Scotland will continue to play a key role in the defence of the UK, the Prime Minister has insisted.
Despite slimmed-down plans to increase the number of service personnel north of the border, David Cameron highlighted "Scotland's continued vital role in our defence".
The number of military personnel in Scotland will still increase to its highest level since 2007, the Prime Minister said.
The Conservative leader hit back at claims from Scottish First Minister Alex Salmond that the UK Government had broken its commitment to the people of Scotland. At the same time, Downing Street said Scots deserved to know what military capability the country would have if it left the UK and became independent.
A Downing Street spokesman said: "We have yet to see credible projections, including any put forward by the Scottish Government, which would maintain a military presence in an independent Scotland on the same scale as the plans we have set out.
"People in Scotland deserve to know what military capabilities they would plan for an independent Scotland and how these could be afforded on the proposed budget of around 7% of what the UK spends on defence and security."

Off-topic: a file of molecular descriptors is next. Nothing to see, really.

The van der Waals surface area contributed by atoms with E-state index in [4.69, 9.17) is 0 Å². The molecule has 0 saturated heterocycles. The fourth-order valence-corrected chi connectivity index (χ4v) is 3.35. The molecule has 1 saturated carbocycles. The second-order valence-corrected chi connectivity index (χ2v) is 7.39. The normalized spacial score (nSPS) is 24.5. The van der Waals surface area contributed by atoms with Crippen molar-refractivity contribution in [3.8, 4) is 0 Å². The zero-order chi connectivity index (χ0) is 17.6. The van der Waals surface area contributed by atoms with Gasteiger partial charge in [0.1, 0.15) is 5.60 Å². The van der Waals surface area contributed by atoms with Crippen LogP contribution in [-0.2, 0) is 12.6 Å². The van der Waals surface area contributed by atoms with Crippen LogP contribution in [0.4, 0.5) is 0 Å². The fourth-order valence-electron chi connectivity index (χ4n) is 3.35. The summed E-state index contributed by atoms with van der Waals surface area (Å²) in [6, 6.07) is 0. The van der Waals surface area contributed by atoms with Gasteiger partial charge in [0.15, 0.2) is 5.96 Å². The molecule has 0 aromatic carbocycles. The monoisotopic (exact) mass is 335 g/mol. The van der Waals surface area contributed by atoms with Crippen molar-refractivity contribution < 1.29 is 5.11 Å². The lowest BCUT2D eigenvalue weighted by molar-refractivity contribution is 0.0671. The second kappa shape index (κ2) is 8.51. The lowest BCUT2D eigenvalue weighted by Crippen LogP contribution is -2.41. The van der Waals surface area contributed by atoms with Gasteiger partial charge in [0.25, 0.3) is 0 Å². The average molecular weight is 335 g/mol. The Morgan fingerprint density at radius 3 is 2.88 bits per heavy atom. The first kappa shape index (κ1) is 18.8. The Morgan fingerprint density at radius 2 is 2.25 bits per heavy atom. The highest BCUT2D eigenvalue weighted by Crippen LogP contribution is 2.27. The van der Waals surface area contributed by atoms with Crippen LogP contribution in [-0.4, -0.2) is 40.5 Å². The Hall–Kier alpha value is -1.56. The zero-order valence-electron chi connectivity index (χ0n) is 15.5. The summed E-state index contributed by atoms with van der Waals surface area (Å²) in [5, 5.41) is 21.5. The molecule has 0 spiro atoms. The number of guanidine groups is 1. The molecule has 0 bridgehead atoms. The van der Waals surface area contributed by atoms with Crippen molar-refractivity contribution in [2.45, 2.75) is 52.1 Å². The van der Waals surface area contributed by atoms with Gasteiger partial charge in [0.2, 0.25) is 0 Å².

Meanwhile, in a letter to Mr Salmond, the Prime Minister said it was "important for the referendum debate for people to understand that the outcome you seek for Scotland is the end of centuries of our shared British military effort, and the footprint of this military capability in Scotland".
That came in reply to a strongly-worded letter from Scottish National Party (SNP) leader Mr Salmond in which he claimed the UK Government's bond of trust with Scots had been damaged by the slimming-down of plans to increase soldier numbers north of the border.
Defence Secretary Philip Hammond announced last week the number of Armed Forces personnel in Scotland will increase by about 600, far fewer than was promised two years ago. The then defence secretary Liam Fox had pledged in 2011 that the size of the Army in Scotland would increase from about 3,500 to 8,500.
A spokesman for the First Minister said: "The reality is that Scotland was promised 6,000 additional forces personnel and we have ended up with just 600 more. That is a pale shadow of what was committed to by the UK Government just two years ago."